I read part of an article about a book being published by retired U.S. Supreme Court Justice Stevens. He has some theories for changing our Constitution. Interesting thoughts, but so flawed with his gun control suggestions–or background checks. The reference to more expansive background checks for purchasing guns, kind of lingered with a bitter aftertaste.
I didn’t perform any research on what I’m about to say. It comes from what I can remember, and was too lazy (again) to find dates and specifics.
There was a time in our country when the mentally ill were placed in dreadful institutions. Some were admitted against their will, and held in deplorable conditions. Some ended up in these institutions who should have never been placed there.
Okay, so I looked up the following, so that I could have some straight up facts. On February 5, 1963—over FIFTY years ago, John F. Kennedy presented a “special message” to Congress regarding mental health and mental retardation–his words.
His message is very lengthy, but he addressed the severity of mental illness, and the inadequacy of how it was treated–same for the disabled. Actually, when I read articles, messages, or laws passed years ago, I’m even more dismayed with our political system.
What President Kennedy was trying to accomplish fifty years ago, remains a problem today. I can’t recall what laws were passed, but the mental health care system was to be revamped.
One major flaw.
They lacked approval of funding to help the mentally ill in the area of research and facilities skilled in caring for them. A problem we continue to be faced with today. I don’t know, maybe the funding never happened due to the war we became involved with. Or perhaps, the mentally ill are back-burner material to our politicians.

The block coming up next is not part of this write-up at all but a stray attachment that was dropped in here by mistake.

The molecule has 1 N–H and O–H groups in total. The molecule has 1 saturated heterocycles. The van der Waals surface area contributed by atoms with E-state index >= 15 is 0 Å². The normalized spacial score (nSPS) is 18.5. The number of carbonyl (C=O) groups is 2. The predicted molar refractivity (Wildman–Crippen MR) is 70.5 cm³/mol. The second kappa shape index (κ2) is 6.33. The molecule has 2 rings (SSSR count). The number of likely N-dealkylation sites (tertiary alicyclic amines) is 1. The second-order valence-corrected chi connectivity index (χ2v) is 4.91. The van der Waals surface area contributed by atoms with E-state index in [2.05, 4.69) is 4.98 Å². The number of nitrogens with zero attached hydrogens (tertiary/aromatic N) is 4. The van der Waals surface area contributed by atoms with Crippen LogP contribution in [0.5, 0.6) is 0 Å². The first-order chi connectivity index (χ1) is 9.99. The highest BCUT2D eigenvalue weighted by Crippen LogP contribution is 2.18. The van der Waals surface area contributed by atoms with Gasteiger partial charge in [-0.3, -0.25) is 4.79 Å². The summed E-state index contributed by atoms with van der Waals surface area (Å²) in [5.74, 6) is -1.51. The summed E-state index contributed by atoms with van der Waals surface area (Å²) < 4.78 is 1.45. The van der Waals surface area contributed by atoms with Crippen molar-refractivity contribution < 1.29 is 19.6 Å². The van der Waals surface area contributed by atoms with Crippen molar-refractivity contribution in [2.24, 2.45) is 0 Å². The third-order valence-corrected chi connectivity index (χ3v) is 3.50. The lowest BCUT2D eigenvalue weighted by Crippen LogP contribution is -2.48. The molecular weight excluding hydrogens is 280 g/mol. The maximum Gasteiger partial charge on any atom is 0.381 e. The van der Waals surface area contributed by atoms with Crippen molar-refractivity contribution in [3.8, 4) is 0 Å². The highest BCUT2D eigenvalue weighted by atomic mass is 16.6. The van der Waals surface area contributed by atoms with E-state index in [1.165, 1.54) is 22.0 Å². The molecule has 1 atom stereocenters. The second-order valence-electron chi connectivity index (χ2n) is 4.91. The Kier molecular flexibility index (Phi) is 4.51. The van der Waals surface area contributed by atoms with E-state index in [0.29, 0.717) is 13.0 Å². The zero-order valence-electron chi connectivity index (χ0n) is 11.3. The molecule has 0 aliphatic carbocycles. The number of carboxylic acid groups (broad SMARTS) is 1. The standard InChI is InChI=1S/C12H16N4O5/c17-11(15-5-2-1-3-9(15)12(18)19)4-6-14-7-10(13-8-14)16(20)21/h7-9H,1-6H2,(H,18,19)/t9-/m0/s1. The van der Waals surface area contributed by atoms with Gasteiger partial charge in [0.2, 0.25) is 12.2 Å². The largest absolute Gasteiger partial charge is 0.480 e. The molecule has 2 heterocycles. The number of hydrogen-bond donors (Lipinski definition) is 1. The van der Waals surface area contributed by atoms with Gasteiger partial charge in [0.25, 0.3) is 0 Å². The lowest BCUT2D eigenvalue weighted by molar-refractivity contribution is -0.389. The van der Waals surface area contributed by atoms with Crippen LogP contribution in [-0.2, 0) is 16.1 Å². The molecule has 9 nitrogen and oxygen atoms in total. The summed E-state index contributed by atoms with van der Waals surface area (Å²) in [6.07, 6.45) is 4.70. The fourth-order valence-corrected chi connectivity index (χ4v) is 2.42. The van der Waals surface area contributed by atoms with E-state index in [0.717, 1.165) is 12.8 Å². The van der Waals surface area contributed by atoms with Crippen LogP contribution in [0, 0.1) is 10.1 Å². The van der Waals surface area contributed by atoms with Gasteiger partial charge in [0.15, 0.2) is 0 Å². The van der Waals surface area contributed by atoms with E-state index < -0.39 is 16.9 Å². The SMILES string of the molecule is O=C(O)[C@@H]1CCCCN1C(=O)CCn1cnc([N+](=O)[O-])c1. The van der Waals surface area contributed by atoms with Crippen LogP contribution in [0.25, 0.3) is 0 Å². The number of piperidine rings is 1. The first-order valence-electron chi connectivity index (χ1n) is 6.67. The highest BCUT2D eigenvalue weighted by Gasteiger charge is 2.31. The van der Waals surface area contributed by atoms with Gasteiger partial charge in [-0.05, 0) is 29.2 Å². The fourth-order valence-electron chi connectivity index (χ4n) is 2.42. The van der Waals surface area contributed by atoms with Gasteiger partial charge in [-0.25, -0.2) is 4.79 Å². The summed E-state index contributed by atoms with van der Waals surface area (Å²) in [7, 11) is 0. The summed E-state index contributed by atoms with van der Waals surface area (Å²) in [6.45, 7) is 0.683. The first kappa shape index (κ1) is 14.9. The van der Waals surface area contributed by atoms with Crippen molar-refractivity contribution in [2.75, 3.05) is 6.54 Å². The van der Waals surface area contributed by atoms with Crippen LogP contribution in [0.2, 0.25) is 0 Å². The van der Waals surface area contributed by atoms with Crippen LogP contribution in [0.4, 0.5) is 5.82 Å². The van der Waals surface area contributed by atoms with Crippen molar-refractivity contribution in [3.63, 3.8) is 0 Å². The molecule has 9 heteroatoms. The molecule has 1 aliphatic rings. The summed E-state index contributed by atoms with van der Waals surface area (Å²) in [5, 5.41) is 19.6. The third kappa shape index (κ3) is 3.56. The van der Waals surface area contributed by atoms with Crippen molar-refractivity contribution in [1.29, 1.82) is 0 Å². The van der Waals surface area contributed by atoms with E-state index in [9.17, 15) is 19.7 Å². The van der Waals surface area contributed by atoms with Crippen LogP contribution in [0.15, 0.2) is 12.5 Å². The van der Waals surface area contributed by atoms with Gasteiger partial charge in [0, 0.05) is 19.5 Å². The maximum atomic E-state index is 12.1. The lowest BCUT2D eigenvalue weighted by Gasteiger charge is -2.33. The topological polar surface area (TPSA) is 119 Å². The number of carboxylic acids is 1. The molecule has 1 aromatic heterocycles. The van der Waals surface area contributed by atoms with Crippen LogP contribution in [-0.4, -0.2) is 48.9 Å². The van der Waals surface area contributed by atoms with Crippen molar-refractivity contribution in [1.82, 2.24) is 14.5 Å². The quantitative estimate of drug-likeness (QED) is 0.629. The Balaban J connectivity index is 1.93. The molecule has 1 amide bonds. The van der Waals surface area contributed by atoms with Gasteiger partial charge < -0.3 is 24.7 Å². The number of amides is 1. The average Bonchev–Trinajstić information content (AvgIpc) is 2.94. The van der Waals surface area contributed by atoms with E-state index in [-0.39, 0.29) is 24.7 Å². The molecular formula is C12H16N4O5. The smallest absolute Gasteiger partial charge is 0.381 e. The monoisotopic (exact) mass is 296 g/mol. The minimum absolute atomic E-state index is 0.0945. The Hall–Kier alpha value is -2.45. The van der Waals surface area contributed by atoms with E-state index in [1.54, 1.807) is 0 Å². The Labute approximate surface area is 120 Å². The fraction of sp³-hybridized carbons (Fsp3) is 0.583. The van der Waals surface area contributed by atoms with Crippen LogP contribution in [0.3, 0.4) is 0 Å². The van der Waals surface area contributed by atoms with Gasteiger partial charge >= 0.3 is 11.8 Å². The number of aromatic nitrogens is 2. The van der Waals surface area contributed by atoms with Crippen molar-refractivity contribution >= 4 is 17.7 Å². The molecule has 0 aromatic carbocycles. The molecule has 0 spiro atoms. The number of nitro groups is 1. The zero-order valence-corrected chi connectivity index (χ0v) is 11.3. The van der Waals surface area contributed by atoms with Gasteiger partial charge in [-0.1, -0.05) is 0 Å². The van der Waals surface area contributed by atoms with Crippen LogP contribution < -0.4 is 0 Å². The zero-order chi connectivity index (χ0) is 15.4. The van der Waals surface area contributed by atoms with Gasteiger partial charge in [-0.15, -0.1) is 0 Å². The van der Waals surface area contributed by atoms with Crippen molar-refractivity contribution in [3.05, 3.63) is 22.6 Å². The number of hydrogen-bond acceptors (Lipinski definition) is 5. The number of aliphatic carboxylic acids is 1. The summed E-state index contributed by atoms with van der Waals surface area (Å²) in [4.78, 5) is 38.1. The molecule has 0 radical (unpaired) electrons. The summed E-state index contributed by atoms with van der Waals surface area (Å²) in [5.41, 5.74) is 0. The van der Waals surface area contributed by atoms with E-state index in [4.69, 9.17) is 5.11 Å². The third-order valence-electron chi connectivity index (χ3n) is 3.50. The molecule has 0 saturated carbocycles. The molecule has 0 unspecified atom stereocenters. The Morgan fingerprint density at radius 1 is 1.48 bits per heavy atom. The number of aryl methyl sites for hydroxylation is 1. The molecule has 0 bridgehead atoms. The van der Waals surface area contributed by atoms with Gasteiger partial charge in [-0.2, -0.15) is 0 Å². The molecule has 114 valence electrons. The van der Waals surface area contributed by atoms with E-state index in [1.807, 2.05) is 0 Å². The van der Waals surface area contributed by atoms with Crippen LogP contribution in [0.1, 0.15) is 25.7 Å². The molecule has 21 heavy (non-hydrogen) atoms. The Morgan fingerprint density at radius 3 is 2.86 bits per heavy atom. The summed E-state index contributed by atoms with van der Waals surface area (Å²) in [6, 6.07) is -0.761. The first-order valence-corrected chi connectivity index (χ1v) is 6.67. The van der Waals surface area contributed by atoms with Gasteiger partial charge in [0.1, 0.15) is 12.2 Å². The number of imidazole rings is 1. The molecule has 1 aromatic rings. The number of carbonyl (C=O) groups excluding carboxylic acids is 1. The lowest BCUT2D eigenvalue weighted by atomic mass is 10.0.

The horrible institutions were closed, and the mentally ill were left to their own defenses. Many are a good portion of our current homeless population.
Fifty years later, a young mentally ill man of a Virginia State Senator, stabbed and disfigured his father, then took his own life.
The day before the incident, the young man’s father took him to a hospital asking for help. In the state of Virginia, the hospital has to assess the patient, and find a bed within a four hour time frame. They can extend it by two hours, but if no bed is found, the patient is released.
The father was told there weren’t any beds available. He had to take his mentally troubled son back home. I’m suspecting with a prescription or two, and a referral to a psychiatrist. I’m also guessing most states have the same type of restrictions, and lack of funding for care.
It’s not the background checks we have to expand with tax dollars. Perhaps they should consider the funding for background checks be sent to an area where it is really needed. Prevent the problem before it becomes a problem.
ooooh, that would be simple, now wouldn’t it?
Also, the Constitutional changes Justice Stevens suggested, limits to the amount of money thrown at political candidates.
Hmmmm…..wouldn’t it be nice if all the wads of money spent on electing a politician to fritter away our tax dollars, were donated to areas of real need?
Well, I’m finished with my sarcasm. Maybe this isn’t a political issue, however it does speak to our ignorance of the mentally ill.
There is a problem with the cost associated with seeking mental health treatment. I spent the better part of 30 years trying to figure out how to pay for therapy which was limited by our insurance company–the rest had to be paid out of pocket. The affordability of medication is another issue in and of itself.
I just hope I live long enough to see some real change.